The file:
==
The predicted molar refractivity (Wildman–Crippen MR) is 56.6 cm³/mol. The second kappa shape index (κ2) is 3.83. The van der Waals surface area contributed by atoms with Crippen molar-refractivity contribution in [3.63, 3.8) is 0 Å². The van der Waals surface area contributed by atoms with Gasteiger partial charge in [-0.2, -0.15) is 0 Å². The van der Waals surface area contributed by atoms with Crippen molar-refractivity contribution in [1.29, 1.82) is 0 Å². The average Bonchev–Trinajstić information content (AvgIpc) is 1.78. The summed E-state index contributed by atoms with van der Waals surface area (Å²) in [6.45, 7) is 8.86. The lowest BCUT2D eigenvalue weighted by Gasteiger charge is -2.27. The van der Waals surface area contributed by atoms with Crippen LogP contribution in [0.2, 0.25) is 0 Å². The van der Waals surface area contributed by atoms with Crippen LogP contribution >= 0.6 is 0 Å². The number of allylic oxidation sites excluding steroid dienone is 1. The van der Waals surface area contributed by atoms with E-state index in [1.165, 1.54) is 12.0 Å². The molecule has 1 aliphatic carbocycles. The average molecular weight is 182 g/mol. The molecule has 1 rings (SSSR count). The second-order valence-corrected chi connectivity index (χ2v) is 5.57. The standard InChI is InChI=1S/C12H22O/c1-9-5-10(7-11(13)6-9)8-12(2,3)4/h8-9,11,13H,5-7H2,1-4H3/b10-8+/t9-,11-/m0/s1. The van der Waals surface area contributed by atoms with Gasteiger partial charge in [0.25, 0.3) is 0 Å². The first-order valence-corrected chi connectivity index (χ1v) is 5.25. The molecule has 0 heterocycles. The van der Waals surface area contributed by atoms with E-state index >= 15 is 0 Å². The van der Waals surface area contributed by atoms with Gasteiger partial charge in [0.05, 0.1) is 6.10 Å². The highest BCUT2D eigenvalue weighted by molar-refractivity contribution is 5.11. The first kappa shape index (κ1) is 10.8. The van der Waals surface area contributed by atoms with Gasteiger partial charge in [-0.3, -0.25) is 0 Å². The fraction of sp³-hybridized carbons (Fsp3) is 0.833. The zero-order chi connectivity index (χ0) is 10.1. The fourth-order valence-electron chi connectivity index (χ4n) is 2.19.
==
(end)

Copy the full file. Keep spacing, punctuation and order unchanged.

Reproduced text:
The predicted molar refractivity (Wildman–Crippen MR) is 56.6 cm³/mol. The second kappa shape index (κ2) is 3.83. The van der Waals surface area contributed by atoms with Crippen molar-refractivity contribution in [3.63, 3.8) is 0 Å². The van der Waals surface area contributed by atoms with Gasteiger partial charge in [-0.2, -0.15) is 0 Å². The van der Waals surface area contributed by atoms with Crippen molar-refractivity contribution in [1.29, 1.82) is 0 Å². The average Bonchev–Trinajstić information content (AvgIpc) is 1.78. The summed E-state index contributed by atoms with van der Waals surface area (Å²) in [6.45, 7) is 8.86. The lowest BCUT2D eigenvalue weighted by Gasteiger charge is -2.27. The van der Waals surface area contributed by atoms with Crippen LogP contribution in [0.2, 0.25) is 0 Å². The van der Waals surface area contributed by atoms with Crippen LogP contribution >= 0.6 is 0 Å². The number of allylic oxidation sites excluding steroid dienone is 1. The van der Waals surface area contributed by atoms with E-state index in [1.165, 1.54) is 12.0 Å². The molecule has 1 aliphatic carbocycles. The average molecular weight is 182 g/mol. The molecule has 1 rings (SSSR count). The second-order valence-corrected chi connectivity index (χ2v) is 5.57. The standard InChI is InChI=1S/C12H22O/c1-9-5-10(7-11(13)6-9)8-12(2,3)4/h8-9,11,13H,5-7H2,1-4H3/b10-8+/t9-,11-/m0/s1. The van der Waals surface area contributed by atoms with Gasteiger partial charge in [0.25, 0.3) is 0 Å². The first-order valence-corrected chi connectivity index (χ1v) is 5.25. The molecule has 0 heterocycles. The van der Waals surface area contributed by atoms with E-state index >= 15 is 0 Å². The van der Waals surface area contributed by atoms with Gasteiger partial charge in [0.05, 0.1) is 6.10 Å². The highest BCUT2D eigenvalue weighted by molar-refractivity contribution is 5.11. The first kappa shape index (κ1) is 10.8. The van der Waals surface area contributed by atoms with Gasteiger partial charge in [-0.3, -0.25) is 0 Å². The fraction of sp³-hybridized carbons (Fsp3) is 0.833. The zero-order chi connectivity index (χ0) is 10.1. The fourth-order valence-electron chi connectivity index (χ4n) is 2.19.